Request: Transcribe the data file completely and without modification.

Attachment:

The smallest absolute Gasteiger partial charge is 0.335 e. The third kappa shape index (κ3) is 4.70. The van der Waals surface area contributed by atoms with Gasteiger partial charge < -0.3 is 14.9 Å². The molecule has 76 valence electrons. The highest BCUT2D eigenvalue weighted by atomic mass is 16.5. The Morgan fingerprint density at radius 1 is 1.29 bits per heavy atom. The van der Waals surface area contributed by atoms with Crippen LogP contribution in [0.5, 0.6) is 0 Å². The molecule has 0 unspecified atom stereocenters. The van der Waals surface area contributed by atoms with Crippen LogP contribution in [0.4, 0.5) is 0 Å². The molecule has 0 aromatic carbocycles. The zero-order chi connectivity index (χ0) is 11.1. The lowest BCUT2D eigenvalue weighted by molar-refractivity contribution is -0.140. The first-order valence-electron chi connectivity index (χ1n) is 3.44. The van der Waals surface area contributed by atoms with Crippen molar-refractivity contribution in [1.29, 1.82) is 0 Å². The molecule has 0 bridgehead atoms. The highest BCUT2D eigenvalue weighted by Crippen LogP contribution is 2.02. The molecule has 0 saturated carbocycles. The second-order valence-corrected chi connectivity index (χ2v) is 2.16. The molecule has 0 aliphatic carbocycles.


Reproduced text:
The smallest absolute Gasteiger partial charge is 0.335 e. The third kappa shape index (κ3) is 4.70. The van der Waals surface area contributed by atoms with Gasteiger partial charge < -0.3 is 14.9 Å². The molecule has 76 valence electrons. The highest BCUT2D eigenvalue weighted by atomic mass is 16.5. The Morgan fingerprint density at radius 1 is 1.29 bits per heavy atom. The van der Waals surface area contributed by atoms with Crippen LogP contribution in [0.5, 0.6) is 0 Å². The molecule has 0 unspecified atom stereocenters. The van der Waals surface area contributed by atoms with Crippen LogP contribution in [0.4, 0.5) is 0 Å². The molecule has 0 aromatic carbocycles. The zero-order chi connectivity index (χ0) is 11.1. The lowest BCUT2D eigenvalue weighted by molar-refractivity contribution is -0.140. The first-order valence-electron chi connectivity index (χ1n) is 3.44. The van der Waals surface area contributed by atoms with Crippen molar-refractivity contribution in [1.29, 1.82) is 0 Å². The molecule has 0 bridgehead atoms. The highest BCUT2D eigenvalue weighted by Crippen LogP contribution is 2.02. The molecule has 0 saturated carbocycles. The second-order valence-corrected chi connectivity index (χ2v) is 2.16. The molecule has 0 aliphatic carbocycles.